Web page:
Altered Bone Marrow Myelopoiesis Contributes to Glomerular Dysfunction
- Glomerular Diseases: Podocyte Biology - II
November 04, 2023 | Location: Exhibit Hall, Pennsylvania Convention Center
Abstract Time: 10:00 AM - 12:00 PM
Category: Glomerular Diseases
- 1403 Podocyte Biology
- Spear, Ryan, Rush University Medical Center, Chicago, Illinois, United States
- Jimenez Uribe, Alexis P., Rush University Medical Center, Chicago, Illinois, United States
- Cao, Yanxia, Rush University Medical Center, Chicago, Illinois, United States
- Mangos, Steve, Rush University Medical Center, Chicago, Illinois, United States
- Vincenti, Flavio, University of California San Francisco, San Francisco, California, United States
- Reiser, Jochen, Rush University Medical Center, Chicago, Illinois, United States
- Hahm, Eunsil, Rush University Medical Center, Chicago, Illinois, United States
Myeloid-biased hematopoiesis is observed in disease conditions associated with CKD, including infection, chronic inflammation, diabetes, CVD, and aging. Despite identifying immature myeloid cells (MCs) in the bone marrow (BM) as a significant contributor to renal injury in mice, the link between BM and kidney function in humans is not yet determined. Here, we tested if inflammatory signals alter BM myelopoiesis leading to glomerular dysfunction.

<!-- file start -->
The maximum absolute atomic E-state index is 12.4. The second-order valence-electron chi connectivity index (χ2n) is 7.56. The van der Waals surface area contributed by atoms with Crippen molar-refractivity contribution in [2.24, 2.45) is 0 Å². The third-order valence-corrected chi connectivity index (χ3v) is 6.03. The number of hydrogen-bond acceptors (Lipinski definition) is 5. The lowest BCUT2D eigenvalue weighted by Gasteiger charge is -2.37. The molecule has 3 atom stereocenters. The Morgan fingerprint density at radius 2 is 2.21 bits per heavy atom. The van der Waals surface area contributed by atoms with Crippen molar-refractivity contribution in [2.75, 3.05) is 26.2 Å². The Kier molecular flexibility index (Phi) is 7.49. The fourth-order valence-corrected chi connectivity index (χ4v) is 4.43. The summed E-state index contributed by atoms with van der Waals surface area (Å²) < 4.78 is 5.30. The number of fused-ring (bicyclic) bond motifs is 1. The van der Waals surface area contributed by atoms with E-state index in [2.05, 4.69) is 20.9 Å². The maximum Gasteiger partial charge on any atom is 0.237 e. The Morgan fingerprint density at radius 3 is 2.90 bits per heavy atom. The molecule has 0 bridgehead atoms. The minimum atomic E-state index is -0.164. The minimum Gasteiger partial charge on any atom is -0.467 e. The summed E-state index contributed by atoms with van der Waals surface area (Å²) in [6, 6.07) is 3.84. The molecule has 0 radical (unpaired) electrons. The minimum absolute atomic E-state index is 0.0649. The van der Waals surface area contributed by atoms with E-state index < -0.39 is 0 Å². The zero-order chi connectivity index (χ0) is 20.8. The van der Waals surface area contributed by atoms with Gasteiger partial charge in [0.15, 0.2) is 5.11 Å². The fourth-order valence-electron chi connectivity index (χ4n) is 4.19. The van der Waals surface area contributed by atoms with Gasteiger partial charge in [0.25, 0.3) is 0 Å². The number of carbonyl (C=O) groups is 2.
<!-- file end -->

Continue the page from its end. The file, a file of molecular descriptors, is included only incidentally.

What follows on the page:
Flow cytometry (FC) was performed to evaluate the immunophenotyping of BM cells from CKD patients and healthy individuals, as well as human MCs differentiated in vitro. Bioenergetic and epigenetic changes in monocytes were assessed by Seahorse and ATAC-seq. Secretome analyses were performed using ELISA multiplex cytokine assay and FC staining. We assessed the impact of functionally altered MCs and their soluble factors to podocyte structure and filtration function by conducting an immunofluorescence assay on cultured podocyte and two different animal models.
CKD patients exhibited increased levels of TNFα and suPAR in their BM and a myeloid-biased hematopoiesis, with an increase in inflammatory monocytes expressing uPAR. In vitro assays revealed that TNFα can alter myelopoiesis by skewing hematopoietic stem cell (HSC) differentiation towards monocytic lineage cells, leading to functional changes in the resultant monocytes. These TNFα-driven monocyte subsets exhibited increased uPAR expression and suPAR secretion, metabolic activity, and production of proinflammatory cytokines. Also, TNFα increased chromatin accessibility to genes for proinflammatory cytokines, metabolic activity, and those involved in inflammation signaling pathways, as evidenced by ATACseq. The soluble factors secreted by TNFα-driven MCs caused cytoskeletal rearrangement in cultured podocytes and filtration dysfunction in a transgenic zebrafish model. Mice injected with TNFα and IFNγ exhibited suPAR-associated glomerular dysfunction, demonstrated by albuminuria, and an increase in BUN levels, suPAR levels, and uPAR-expressing BM MCs.
This study reveals, for the first time, that TNFα contributes to renal injury by altering BM myelopoiesis and promoting the development of metabolically and epigenetically reprogrammed monocyte subsets that secrete soluble permeability factors and cytokines.
- NIDDK Support